Entrepreneurship was equally lauded with education at these events. Amelia Ceja received a leadership award at the Chicana Latina Foundations gala for her remarkable work and leadership in the wine industry. Emigrating from Mexico as a child, Amelia started out in a farmworker household and is now President of Ceja Vineyards. A trailblazer, Ms. Ceja is the first Mexican American woman to become President of a winery in the U.S. She has been recognized by the California Latino Legislative Caucus for her achievements in business and community leadership. Ceja Vinyeards has raised hundreds of thousands of dollars for worthy causes, and is fully committed to supporting the Latino community.
Another outstanding farmworker spoke at the Chicana Latina Foundation gala that is, after a standing ovation of more than 800 people eventually sat down and gave Ms. Dolores Huerta the floor. In her speech, she talked about the importance of looking back and looking forward in terms of Latino history and leadership. Hence, reflecting on the plight and achievement of Latino farmworkers, Ms. Huerta, with razor-sharp focus, honed in on whats to come. With radiating optimism, she spoke about the present and the future. She centered on the passion, leadership and achievements of young Dreamers across the U.S. Striving to succeed in education, Dreamers have united to work at the local, state, and national levels to advocate for and vigorously pursue access to higher education for all immigrant youth. We have a new chapter to make, Ms. Huerta remarked, and it hinges on our Latino youth and their education.
In my view, its all about education. Clearly, Im not the only one thinking this way as the brief references to speeches above show. Yes! Education, education, education. I recently worked with Independent Television Service [ITVS> as they produced Los Graduados, a film by Director Bernardo Ruiz shown on more than 100 PBS stations and in community screenings across the U.S. Los Graduados features six Latino high school students who overcame seemingly insurmountable barriers, and resolutely refused to drop out despite clear odds against them, ranging from immigration status to teenage pregnancy.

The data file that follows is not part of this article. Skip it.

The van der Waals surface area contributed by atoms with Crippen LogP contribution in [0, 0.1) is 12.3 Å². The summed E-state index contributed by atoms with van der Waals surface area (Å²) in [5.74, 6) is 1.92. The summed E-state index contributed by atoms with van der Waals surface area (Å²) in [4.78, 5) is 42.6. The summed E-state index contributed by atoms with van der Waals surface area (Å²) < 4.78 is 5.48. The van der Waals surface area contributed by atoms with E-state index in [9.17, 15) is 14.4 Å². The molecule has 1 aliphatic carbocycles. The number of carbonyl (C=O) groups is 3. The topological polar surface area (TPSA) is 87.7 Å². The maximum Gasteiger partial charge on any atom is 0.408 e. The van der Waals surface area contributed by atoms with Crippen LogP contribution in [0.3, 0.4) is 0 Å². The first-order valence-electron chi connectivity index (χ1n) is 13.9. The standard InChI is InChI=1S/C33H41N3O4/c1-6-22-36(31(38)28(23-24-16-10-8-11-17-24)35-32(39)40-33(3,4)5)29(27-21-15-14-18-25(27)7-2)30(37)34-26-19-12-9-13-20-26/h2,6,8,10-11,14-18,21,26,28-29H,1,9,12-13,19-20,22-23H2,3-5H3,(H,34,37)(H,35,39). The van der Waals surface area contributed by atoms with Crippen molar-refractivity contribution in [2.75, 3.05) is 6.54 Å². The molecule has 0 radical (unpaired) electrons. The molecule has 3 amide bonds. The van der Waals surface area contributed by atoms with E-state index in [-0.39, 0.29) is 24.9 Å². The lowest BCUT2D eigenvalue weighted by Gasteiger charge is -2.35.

These students, following their dreams with conviction and strong support networks, graduated from high school and became leaders in their own right. Indeed, these educational and leadership achievements are emblematic of whats possible for Latino youth. Dr. David Lopez, Chancellor of the National Hispanic University in San Jose, knows this full well. I saw him the other day at one of these events and we talked at length about education. Hes on 24/7 to ensure that Latino youth enroll in and graduate from college. His visionary work too, symbolizes what Latino leaders in education know is possible for our youth.
Three words keep streaming through my head as I continue to attend events, hear stories about honorees, speak with them and other Latino leaders, and engage in my work: Gratitude. Achievement. Purpose. These three words move through as if on a ribbon circling my mind, orbital and fulfilling.
So many people doing so many wonderful things, I am grateful for their dedication to higher causes. Their achievements are a true testament to their Latino heritage, and their dedication to community in the U.S. In all this, I continue to find a true sense of purpose for my work and volunteering with the Latino community. In fact, I know for sure that every month is Latino Heritage Month in the United States.
Back in my garden today, Im looking at that blue sky again. I think I know why Im looking up: That sky is as open, bright and vast as the paths Latino leaders are creating for their communities and for the U.S. That breeze coming from the Pacific Ocean feels good. Im grateful.
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